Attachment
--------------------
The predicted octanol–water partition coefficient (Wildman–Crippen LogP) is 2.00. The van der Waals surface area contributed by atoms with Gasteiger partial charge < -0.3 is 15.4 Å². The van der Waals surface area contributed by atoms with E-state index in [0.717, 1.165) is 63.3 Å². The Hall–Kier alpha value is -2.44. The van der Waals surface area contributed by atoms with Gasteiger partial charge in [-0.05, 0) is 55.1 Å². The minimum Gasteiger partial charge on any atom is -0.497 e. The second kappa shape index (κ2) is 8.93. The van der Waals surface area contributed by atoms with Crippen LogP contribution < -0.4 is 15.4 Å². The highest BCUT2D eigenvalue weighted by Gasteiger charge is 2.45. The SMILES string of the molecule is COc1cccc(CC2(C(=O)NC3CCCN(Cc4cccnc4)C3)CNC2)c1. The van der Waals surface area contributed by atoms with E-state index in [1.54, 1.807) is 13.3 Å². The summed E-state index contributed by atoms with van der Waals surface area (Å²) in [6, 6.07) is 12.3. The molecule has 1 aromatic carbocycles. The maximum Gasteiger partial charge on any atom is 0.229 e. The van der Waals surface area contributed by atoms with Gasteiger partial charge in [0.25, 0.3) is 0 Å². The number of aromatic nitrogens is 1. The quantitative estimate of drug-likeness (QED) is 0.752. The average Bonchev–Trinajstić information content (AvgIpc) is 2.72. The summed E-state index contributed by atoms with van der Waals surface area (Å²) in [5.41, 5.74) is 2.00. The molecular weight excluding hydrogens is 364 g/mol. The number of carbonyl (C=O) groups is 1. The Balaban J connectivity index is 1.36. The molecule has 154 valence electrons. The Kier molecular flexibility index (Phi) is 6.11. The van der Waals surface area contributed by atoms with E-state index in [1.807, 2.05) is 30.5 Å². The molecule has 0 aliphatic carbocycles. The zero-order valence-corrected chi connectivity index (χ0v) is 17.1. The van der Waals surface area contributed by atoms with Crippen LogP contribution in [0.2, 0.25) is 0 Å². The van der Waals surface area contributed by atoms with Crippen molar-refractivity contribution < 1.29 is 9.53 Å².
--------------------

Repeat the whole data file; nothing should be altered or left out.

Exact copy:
The predicted octanol–water partition coefficient (Wildman–Crippen LogP) is 2.00. The van der Waals surface area contributed by atoms with Gasteiger partial charge < -0.3 is 15.4 Å². The van der Waals surface area contributed by atoms with E-state index in [0.717, 1.165) is 63.3 Å². The Hall–Kier alpha value is -2.44. The van der Waals surface area contributed by atoms with Gasteiger partial charge in [-0.05, 0) is 55.1 Å². The minimum Gasteiger partial charge on any atom is -0.497 e. The second kappa shape index (κ2) is 8.93. The van der Waals surface area contributed by atoms with Crippen LogP contribution < -0.4 is 15.4 Å². The highest BCUT2D eigenvalue weighted by Gasteiger charge is 2.45. The SMILES string of the molecule is COc1cccc(CC2(C(=O)NC3CCCN(Cc4cccnc4)C3)CNC2)c1. The van der Waals surface area contributed by atoms with E-state index in [1.54, 1.807) is 13.3 Å². The summed E-state index contributed by atoms with van der Waals surface area (Å²) in [6, 6.07) is 12.3. The molecule has 1 aromatic carbocycles. The maximum Gasteiger partial charge on any atom is 0.229 e. The van der Waals surface area contributed by atoms with Gasteiger partial charge in [0.25, 0.3) is 0 Å². The number of aromatic nitrogens is 1. The quantitative estimate of drug-likeness (QED) is 0.752. The average Bonchev–Trinajstić information content (AvgIpc) is 2.72. The summed E-state index contributed by atoms with van der Waals surface area (Å²) in [5.41, 5.74) is 2.00. The molecular weight excluding hydrogens is 364 g/mol. The number of carbonyl (C=O) groups is 1. The Balaban J connectivity index is 1.36. The molecule has 154 valence electrons. The Kier molecular flexibility index (Phi) is 6.11. The van der Waals surface area contributed by atoms with E-state index in [1.807, 2.05) is 30.5 Å². The molecule has 0 aliphatic carbocycles. The zero-order valence-corrected chi connectivity index (χ0v) is 17.1. The van der Waals surface area contributed by atoms with Crippen LogP contribution in [0.2, 0.25) is 0 Å². The van der Waals surface area contributed by atoms with Crippen molar-refractivity contribution < 1.29 is 9.53 Å².